The generation of stably-transfected cell lines is critical for a wide range of applications. It is applied to the production of recombinant proteins, gene function studies, as well as drug discovery assays. Stable expression of target gene in cell lines overcomes the low transfection efficiency of transient expression and produces more target proteins.
There are two types of stable cell lines. One is achieved by eukaryotic vectors that harbor elements for episomal maintenance in the nucleus of a transfected cell. Another is achieved via direct integration of the transfected plasmid into the target cells genome. Episomal stability is often limited and episomal plasmid elements is often restricted to certain species, therefore integration into the host cell chromosome is in common use. Although integration into the host cell chromosome is a rare event and, for most purposes, clonal events have to be isolated, stability of the intended genetic modification usually is much higher.
Major challenges for generation of stable cell lines are low transfection efficiency and/or integration frequency. Stable expression can be influenced by the transfection method used. The transfection method determines the cell type for stable integration. It is known that liposome reagents can be used to transfer DNA into adherent cell lines. While viral methods or electrotransfection are used to deliver DNA into primary cells or notoriously difficult-to-transfect suspension cell lines. Unfortunately, viral methods suffer from several limitations, such as time consuming production of vectors and safety concerns, while electrotransfection suffer from the low cell survival rate.
In order to select stably-transfected cells, a selection marker must be co-expressed with the target protein. The marker gene could be on either the same plasmid vector or a second, co-transfected vector. There are a variety of systems for selecting transfected cells, including resistance to antibiotics puromycin, neomycin, DHFR, and glutamine synthetase. After gene transfer, cells are developed in medium containing the selective agent. Only those cells which have contained the drug resistant gene survive.
Methods to Generate Stable Cell Lines
Depending on the scope of the experiment, several options are used for the generation of a stable cell line. A mixed population of drug resistant cells can be used directly for experimental analysis with the advantage of generating fast results, but also the disadvantage of dealing with an undefined and genetically mixed cell population. Another option is to generate a monoclonal cell line. In this method, it is necessary to dilute the resistant cells by plating in 96-well plates in such a way that culture as single and isolated cells. Subsequently, the cloning of single cell may be repeated several times to obtain 100% clonal purity. This culture method can be used for screening experiments or conduction studies by using a homogenous and defined cell system.
In conclusion, depending on the type of expression you’re interested in and the construct that you are incorporating, there are many different approaches for generation of stable cell lines. This protocol is specific for the generation of a monoclonal cell line that resistance to antibiotics G418 (neomycin). The end result that you are looking for is a population of cells in which 100% of cells are expressing your fusion protein.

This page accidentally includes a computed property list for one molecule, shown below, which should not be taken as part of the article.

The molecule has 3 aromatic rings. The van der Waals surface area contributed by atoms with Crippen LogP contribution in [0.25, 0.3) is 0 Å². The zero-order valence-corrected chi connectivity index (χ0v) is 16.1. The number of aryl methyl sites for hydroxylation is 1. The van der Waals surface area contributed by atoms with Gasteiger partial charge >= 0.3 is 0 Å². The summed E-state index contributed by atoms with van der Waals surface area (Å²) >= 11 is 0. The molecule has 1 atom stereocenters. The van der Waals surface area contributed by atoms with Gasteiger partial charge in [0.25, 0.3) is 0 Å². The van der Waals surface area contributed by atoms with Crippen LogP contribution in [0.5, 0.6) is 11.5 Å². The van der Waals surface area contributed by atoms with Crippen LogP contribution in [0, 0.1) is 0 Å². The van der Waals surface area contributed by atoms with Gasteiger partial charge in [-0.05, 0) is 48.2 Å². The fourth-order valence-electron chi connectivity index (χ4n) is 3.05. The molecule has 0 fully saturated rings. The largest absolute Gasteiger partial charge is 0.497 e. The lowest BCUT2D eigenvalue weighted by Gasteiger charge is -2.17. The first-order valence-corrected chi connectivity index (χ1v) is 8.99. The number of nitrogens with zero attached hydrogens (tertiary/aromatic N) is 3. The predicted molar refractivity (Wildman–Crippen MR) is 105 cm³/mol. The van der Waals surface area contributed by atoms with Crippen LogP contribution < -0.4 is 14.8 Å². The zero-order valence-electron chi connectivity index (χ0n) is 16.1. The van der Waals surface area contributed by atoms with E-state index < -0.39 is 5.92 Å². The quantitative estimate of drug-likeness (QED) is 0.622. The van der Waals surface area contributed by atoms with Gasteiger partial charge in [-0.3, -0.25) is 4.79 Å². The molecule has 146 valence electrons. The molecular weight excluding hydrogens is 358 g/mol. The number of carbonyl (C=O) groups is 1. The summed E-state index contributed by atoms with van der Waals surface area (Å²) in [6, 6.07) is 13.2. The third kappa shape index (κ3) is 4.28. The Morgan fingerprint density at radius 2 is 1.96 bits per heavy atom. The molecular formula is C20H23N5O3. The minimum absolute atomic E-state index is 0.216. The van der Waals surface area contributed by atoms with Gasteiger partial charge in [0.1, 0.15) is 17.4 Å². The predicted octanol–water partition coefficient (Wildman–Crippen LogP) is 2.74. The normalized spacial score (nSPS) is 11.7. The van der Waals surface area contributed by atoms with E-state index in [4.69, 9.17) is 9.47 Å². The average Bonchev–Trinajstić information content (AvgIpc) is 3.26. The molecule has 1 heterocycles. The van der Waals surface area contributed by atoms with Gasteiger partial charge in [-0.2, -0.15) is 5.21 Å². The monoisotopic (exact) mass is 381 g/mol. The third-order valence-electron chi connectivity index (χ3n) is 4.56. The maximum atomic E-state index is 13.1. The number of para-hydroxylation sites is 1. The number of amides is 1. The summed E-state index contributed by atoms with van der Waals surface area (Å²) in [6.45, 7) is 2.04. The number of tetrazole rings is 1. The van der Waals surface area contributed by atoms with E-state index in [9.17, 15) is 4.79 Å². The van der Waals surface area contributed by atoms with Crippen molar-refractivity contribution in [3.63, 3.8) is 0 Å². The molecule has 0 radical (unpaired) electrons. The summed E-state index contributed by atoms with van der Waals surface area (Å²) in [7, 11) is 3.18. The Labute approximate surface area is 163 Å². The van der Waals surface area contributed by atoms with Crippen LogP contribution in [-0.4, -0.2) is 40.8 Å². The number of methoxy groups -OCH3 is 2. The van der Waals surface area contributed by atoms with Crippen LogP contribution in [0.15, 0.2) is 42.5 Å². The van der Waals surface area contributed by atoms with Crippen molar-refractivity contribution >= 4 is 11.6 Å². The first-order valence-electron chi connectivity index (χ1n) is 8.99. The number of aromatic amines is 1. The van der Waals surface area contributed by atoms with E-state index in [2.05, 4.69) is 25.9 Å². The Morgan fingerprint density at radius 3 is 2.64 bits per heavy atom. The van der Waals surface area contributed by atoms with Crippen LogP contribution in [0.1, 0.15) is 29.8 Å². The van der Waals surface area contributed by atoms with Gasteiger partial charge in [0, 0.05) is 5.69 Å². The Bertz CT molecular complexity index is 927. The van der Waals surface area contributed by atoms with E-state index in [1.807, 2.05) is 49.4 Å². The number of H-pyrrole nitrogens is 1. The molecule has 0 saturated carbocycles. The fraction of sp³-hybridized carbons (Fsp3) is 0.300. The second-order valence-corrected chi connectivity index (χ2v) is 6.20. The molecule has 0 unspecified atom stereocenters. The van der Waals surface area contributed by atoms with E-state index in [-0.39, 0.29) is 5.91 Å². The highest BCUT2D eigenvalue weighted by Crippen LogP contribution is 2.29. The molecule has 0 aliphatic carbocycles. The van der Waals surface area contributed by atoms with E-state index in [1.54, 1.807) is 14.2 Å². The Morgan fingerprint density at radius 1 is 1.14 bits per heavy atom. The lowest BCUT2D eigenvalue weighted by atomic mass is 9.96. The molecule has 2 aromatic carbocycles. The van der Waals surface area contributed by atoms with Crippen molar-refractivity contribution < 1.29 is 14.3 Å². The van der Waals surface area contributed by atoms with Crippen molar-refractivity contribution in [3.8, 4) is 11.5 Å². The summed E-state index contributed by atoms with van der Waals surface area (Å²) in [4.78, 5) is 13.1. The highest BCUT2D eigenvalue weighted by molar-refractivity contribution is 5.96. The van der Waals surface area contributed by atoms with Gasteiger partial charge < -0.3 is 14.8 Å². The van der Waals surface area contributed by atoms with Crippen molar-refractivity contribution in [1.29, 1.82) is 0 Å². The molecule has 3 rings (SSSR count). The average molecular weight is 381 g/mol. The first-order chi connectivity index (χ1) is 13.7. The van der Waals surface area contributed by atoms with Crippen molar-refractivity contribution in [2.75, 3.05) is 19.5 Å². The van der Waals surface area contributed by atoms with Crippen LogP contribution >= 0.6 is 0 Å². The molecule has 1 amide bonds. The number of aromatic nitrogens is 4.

Culture conditions (passage, split rhythm, number, etc.) of your selected cell type are critical for generation of stable cell lines. For optimal results, we recommend following the cell culture recommendations of the supplier (e.g. ATCC) for the respective cell type. In general, for promoting good proliferation and cell physiology, the cell line should be passaged two days before the experiment. Besides, cell passage should not be higher than 30 due to the possibility of interference with integration efficiency.
1. Choose the G418 Concentration
Susceptibility to G418 is different among cell lines, which many even vary with cell passage numbers. The selection condition (e.g. G418 concentration, plating density) for your specific cell type needs to be determined experimentally. Determine the minimum level G418 concentration to guarantee the minimum impact to cell growth. Note that the active concentration of stock G418 can vary considerably from batch to batch. Therefore, we recommend testing G418 sensitivity for every new batch. The final plating density depends on the specific cell type and the G418 concentration. We therefore recommend matrix titration of G418 and titration of cell number for determination of plating density in one 96-well plate.
For transfection, please follow the manufacturer’s instruction of your transfection system. The important thing is to transfect the expression plasmid containing the target gene and the sequence for a drug resistance gene into your cells. We suggest setting a negative control of untransfected cells for selection. Besides, it is much better to check the transfection efficiency and integration frequency of your experiment with a GFP-control plasmid.
3. Cell Selection Post-Transfection
4. Analysis of Stable Cell Lines
Once you have obtained resistant cell lines, you should expand the cells and assay your target gene compared with positive and negative control. You can detect the expression of fusion protein by an appropriate analysis method such as western blot, microscopy, ELISA, as well as flow cytometry.
Creative BioMart provides stable cell line services to meet your specific needs. Not only have we developed cell lines stable at expression level, but also established stable cell lines ready for assay development.